But Te Ipukarea Society technical director Kelvin Passfield is hitting back, again asking for more science to back up the government’s claim that allocating 1,250 purse seine fishing days in the Cook Islands exclusive economic zone (EEZ) this year will not have a detrimental impact on tuna stocks.
When CINews asked Puna on Tuesday about Friday’s purse seine fishing protest, organised by a wide range of people in the community, he acknowledged their right to protest.
“We have freedom of assembly, freedom of speech, and all sorts of freedoms in our country and I respect that. It’s our people’s right to do whatever they please, provided they do so within the limits of the law.”
“However if I can say this: I am a bit concerned with the one-sided promotion. For example, people are not aware that a large percentage of total fisheries in the Pacific take place in the Western Pacific. Truth is, only recently have the Cook Islands entered the picture.”
Puna said the other fact was that skipjack tuna only had a short lifespan of three or four years.
“After that they’re gone, they die. They also multiply like rabbits.”
Scientific information from the Pacific Islands Forum Fisheries Agency suggested that the Cook Islands could actually licence vessels to fish up to a certain limit in its waters without necessarily impacting on total stock in the region, said Puna.
“The question I ask is, given this scientific information, is what do we do? Do we ban fishing all together and deprive our country of much-needed revenue from these resources that are not exclusive for us?”
“My job as Prime Minister of this government is to ensure (that) wherever we can within sustainable limits, that we do have access to these resources. Because the truth is, if we don’t, other Pacific countries are taking them.”
The establishment of the Marae Moana project, with its 50-mile no fishing zones, would help to curb the impacts of international fishing vessels on the Cook Islands EEZ, he said.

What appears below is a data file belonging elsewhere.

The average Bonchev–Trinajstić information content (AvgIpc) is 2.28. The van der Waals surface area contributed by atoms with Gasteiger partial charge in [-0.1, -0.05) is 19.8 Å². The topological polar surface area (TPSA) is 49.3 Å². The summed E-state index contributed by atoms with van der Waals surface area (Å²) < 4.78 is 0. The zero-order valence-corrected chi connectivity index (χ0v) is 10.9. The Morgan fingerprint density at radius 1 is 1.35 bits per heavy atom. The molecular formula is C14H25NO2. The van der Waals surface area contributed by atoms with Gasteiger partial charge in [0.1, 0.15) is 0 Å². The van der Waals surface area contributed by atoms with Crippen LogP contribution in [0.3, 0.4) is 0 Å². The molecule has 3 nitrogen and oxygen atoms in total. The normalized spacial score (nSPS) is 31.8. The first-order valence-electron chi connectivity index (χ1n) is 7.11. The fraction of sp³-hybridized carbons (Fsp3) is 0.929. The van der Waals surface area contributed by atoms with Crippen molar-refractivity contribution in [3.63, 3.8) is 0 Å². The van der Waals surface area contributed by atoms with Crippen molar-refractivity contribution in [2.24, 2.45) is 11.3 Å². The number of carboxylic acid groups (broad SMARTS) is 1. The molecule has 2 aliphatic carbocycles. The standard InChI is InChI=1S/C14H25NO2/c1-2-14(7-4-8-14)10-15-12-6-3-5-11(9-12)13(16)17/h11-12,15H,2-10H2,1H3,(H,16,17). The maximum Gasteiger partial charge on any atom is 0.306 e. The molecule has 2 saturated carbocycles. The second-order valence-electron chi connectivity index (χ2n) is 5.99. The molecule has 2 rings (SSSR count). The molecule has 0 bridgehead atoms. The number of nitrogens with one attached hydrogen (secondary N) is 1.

“It seems like a very convenient excuse for people to say that because of purse seine fishing there’s less fish available for the local fishermen. I don’t really agree with that.”
“We haven’t even researched or examined the impact of climate change on our fisheries resources and we’ve taken the convenient excuse that has not been proven in any way, shape or form.”
Passfield said he had asked Ministry of Marine Resources (MMR) secretary Ben Ponia through letters to CINews to provide more scientific evidence to support the growth of the industry. However, he had received no response.
The scientific evidence did not justify the amount of by-catch which was known to be gathered by the purse seining industry’s the use of fish aggregated devices (FADs), he said.
Support for Friday’s protest was gaining traction, he said.
“People are stopping me in the street and saying thanks to Te Ipukarea for helping, and that they will be there.”
Meanwhile, Public Service Commissioner Russell Thomas has sent an email to public servants warning them to be on their best behaviour at the protest.
“Publicly criticising government policies in an official capacity is considered misconduct under the Government Code of Conduct Policy,” Thomas wrote.
“Therefore, public servants planning to participate in the protest march must do so as an individual and not as an official or representative of the Ministry or Agency they work for.”
“The policy also prohibits the use of government resources to support this action in any way.”